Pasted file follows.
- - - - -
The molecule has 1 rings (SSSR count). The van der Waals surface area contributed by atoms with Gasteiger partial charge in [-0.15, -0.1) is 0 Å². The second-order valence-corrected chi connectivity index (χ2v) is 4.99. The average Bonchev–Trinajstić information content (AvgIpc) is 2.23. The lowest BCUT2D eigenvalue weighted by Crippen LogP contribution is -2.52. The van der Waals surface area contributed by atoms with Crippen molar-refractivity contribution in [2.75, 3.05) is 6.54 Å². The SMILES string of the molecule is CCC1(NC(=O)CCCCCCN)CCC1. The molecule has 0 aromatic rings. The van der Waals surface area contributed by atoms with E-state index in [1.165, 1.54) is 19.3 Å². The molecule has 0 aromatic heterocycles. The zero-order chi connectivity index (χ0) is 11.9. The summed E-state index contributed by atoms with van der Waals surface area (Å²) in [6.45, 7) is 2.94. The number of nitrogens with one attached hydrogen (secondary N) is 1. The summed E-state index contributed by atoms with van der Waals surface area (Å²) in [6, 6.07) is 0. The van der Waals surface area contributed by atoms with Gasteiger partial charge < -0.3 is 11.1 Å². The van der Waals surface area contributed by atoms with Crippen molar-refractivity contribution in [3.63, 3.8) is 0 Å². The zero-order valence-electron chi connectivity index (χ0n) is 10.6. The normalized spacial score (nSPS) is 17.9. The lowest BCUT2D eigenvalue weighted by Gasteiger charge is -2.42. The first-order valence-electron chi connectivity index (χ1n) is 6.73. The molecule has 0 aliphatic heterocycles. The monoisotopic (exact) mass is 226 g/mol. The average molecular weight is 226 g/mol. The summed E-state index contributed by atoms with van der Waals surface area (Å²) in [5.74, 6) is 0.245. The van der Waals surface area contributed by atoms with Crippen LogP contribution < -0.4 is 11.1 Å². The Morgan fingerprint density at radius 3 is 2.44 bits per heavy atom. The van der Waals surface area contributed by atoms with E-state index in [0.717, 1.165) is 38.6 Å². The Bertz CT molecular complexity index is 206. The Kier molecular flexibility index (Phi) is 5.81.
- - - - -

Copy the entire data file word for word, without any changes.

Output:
The molecule has 1 rings (SSSR count). The van der Waals surface area contributed by atoms with Gasteiger partial charge in [-0.15, -0.1) is 0 Å². The second-order valence-corrected chi connectivity index (χ2v) is 4.99. The average Bonchev–Trinajstić information content (AvgIpc) is 2.23. The lowest BCUT2D eigenvalue weighted by Crippen LogP contribution is -2.52. The van der Waals surface area contributed by atoms with Crippen molar-refractivity contribution in [2.75, 3.05) is 6.54 Å². The SMILES string of the molecule is CCC1(NC(=O)CCCCCCN)CCC1. The molecule has 0 aromatic rings. The van der Waals surface area contributed by atoms with E-state index in [1.165, 1.54) is 19.3 Å². The molecule has 0 aromatic heterocycles. The zero-order chi connectivity index (χ0) is 11.9. The summed E-state index contributed by atoms with van der Waals surface area (Å²) in [6.45, 7) is 2.94. The number of nitrogens with one attached hydrogen (secondary N) is 1. The summed E-state index contributed by atoms with van der Waals surface area (Å²) in [6, 6.07) is 0. The van der Waals surface area contributed by atoms with Gasteiger partial charge < -0.3 is 11.1 Å². The van der Waals surface area contributed by atoms with Crippen molar-refractivity contribution in [3.63, 3.8) is 0 Å². The zero-order valence-electron chi connectivity index (χ0n) is 10.6. The normalized spacial score (nSPS) is 17.9. The lowest BCUT2D eigenvalue weighted by Gasteiger charge is -2.42. The first-order valence-electron chi connectivity index (χ1n) is 6.73. The molecule has 0 aliphatic heterocycles. The monoisotopic (exact) mass is 226 g/mol. The average molecular weight is 226 g/mol. The summed E-state index contributed by atoms with van der Waals surface area (Å²) in [5.74, 6) is 0.245. The van der Waals surface area contributed by atoms with Crippen LogP contribution < -0.4 is 11.1 Å². The Morgan fingerprint density at radius 3 is 2.44 bits per heavy atom. The van der Waals surface area contributed by atoms with E-state index in [0.717, 1.165) is 38.6 Å². The Bertz CT molecular complexity index is 206. The Kier molecular flexibility index (Phi) is 5.81.